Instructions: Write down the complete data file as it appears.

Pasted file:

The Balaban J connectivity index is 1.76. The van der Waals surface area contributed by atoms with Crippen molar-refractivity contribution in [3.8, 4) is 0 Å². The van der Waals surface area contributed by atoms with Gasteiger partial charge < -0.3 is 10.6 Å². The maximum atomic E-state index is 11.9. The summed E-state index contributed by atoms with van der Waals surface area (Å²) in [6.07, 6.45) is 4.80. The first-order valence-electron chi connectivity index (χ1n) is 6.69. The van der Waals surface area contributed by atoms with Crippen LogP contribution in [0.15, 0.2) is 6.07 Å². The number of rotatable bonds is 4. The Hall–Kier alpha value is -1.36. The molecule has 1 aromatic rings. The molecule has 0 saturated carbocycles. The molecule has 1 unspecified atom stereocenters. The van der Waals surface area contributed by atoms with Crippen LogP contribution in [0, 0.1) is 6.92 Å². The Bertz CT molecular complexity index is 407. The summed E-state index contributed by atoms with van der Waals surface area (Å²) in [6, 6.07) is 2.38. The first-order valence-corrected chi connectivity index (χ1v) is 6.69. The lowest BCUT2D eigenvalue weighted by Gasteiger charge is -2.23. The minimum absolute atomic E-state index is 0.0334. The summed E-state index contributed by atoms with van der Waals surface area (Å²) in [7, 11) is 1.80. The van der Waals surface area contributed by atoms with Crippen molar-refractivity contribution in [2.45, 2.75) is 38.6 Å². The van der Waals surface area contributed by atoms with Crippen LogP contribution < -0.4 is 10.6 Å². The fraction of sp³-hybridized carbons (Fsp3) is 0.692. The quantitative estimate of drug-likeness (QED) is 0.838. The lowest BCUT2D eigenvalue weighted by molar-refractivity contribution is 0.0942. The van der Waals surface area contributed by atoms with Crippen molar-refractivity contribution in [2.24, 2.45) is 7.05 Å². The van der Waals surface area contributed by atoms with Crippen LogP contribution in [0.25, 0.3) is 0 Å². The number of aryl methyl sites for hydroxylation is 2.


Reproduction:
The Balaban J connectivity index is 1.76. The van der Waals surface area contributed by atoms with Crippen molar-refractivity contribution in [3.8, 4) is 0 Å². The van der Waals surface area contributed by atoms with Gasteiger partial charge < -0.3 is 10.6 Å². The maximum atomic E-state index is 11.9. The summed E-state index contributed by atoms with van der Waals surface area (Å²) in [6.07, 6.45) is 4.80. The first-order valence-electron chi connectivity index (χ1n) is 6.69. The van der Waals surface area contributed by atoms with Crippen LogP contribution in [0.15, 0.2) is 6.07 Å². The number of rotatable bonds is 4. The Hall–Kier alpha value is -1.36. The molecule has 1 aromatic rings. The molecule has 0 saturated carbocycles. The molecule has 1 unspecified atom stereocenters. The van der Waals surface area contributed by atoms with Crippen LogP contribution in [0, 0.1) is 6.92 Å². The Bertz CT molecular complexity index is 407. The summed E-state index contributed by atoms with van der Waals surface area (Å²) in [6, 6.07) is 2.38. The first-order valence-corrected chi connectivity index (χ1v) is 6.69. The lowest BCUT2D eigenvalue weighted by Gasteiger charge is -2.23. The minimum absolute atomic E-state index is 0.0334. The summed E-state index contributed by atoms with van der Waals surface area (Å²) in [7, 11) is 1.80. The van der Waals surface area contributed by atoms with Crippen molar-refractivity contribution in [2.45, 2.75) is 38.6 Å². The van der Waals surface area contributed by atoms with Crippen LogP contribution < -0.4 is 10.6 Å². The fraction of sp³-hybridized carbons (Fsp3) is 0.692. The quantitative estimate of drug-likeness (QED) is 0.838. The lowest BCUT2D eigenvalue weighted by molar-refractivity contribution is 0.0942. The van der Waals surface area contributed by atoms with Crippen molar-refractivity contribution in [2.24, 2.45) is 7.05 Å². The van der Waals surface area contributed by atoms with Crippen LogP contribution in [0.25, 0.3) is 0 Å². The number of aryl methyl sites for hydroxylation is 2.